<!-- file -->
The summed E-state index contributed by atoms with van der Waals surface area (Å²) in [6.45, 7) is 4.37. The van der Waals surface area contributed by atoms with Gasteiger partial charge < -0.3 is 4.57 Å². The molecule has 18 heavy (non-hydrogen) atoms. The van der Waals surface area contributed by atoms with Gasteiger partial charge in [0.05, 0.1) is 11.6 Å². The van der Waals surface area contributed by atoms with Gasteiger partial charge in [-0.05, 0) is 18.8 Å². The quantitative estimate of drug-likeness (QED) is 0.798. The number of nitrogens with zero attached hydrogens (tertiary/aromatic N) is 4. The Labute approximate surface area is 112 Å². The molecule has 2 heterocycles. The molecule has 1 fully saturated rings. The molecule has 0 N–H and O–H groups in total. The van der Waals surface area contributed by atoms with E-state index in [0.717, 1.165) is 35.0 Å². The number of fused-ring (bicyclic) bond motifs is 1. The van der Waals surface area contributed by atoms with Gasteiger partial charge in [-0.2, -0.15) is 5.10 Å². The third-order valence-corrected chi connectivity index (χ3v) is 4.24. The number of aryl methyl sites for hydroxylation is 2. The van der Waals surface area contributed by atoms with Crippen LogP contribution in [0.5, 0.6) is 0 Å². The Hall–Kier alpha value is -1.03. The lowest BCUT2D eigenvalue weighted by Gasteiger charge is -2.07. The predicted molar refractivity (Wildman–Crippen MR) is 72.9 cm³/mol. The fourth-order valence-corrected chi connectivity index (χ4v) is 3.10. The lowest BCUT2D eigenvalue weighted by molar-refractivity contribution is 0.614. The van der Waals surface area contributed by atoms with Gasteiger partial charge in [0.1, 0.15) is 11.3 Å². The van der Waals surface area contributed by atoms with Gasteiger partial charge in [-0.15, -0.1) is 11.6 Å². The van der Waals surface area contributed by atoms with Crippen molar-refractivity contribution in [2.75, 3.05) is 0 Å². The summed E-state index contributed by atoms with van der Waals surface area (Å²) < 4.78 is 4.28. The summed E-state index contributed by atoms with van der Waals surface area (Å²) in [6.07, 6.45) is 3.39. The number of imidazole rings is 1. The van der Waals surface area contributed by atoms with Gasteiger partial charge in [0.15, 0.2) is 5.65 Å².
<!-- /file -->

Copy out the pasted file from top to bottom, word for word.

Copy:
The summed E-state index contributed by atoms with van der Waals surface area (Å²) in [6.45, 7) is 4.37. The van der Waals surface area contributed by atoms with Gasteiger partial charge < -0.3 is 4.57 Å². The molecule has 18 heavy (non-hydrogen) atoms. The van der Waals surface area contributed by atoms with Gasteiger partial charge in [0.05, 0.1) is 11.6 Å². The van der Waals surface area contributed by atoms with Gasteiger partial charge in [-0.05, 0) is 18.8 Å². The quantitative estimate of drug-likeness (QED) is 0.798. The number of nitrogens with zero attached hydrogens (tertiary/aromatic N) is 4. The Labute approximate surface area is 112 Å². The molecule has 2 heterocycles. The molecule has 1 fully saturated rings. The molecule has 0 N–H and O–H groups in total. The van der Waals surface area contributed by atoms with E-state index in [0.717, 1.165) is 35.0 Å². The number of fused-ring (bicyclic) bond motifs is 1. The van der Waals surface area contributed by atoms with Gasteiger partial charge in [-0.2, -0.15) is 5.10 Å². The third-order valence-corrected chi connectivity index (χ3v) is 4.24. The number of aryl methyl sites for hydroxylation is 2. The van der Waals surface area contributed by atoms with Crippen LogP contribution in [0.5, 0.6) is 0 Å². The Hall–Kier alpha value is -1.03. The lowest BCUT2D eigenvalue weighted by Gasteiger charge is -2.07. The predicted molar refractivity (Wildman–Crippen MR) is 72.9 cm³/mol. The fourth-order valence-corrected chi connectivity index (χ4v) is 3.10. The lowest BCUT2D eigenvalue weighted by molar-refractivity contribution is 0.614. The van der Waals surface area contributed by atoms with Gasteiger partial charge in [0.1, 0.15) is 11.3 Å². The van der Waals surface area contributed by atoms with Gasteiger partial charge in [-0.15, -0.1) is 11.6 Å². The van der Waals surface area contributed by atoms with Crippen molar-refractivity contribution in [2.75, 3.05) is 0 Å². The summed E-state index contributed by atoms with van der Waals surface area (Å²) < 4.78 is 4.28. The summed E-state index contributed by atoms with van der Waals surface area (Å²) in [6.07, 6.45) is 3.39. The number of imidazole rings is 1. The van der Waals surface area contributed by atoms with Gasteiger partial charge in [0.15, 0.2) is 5.65 Å².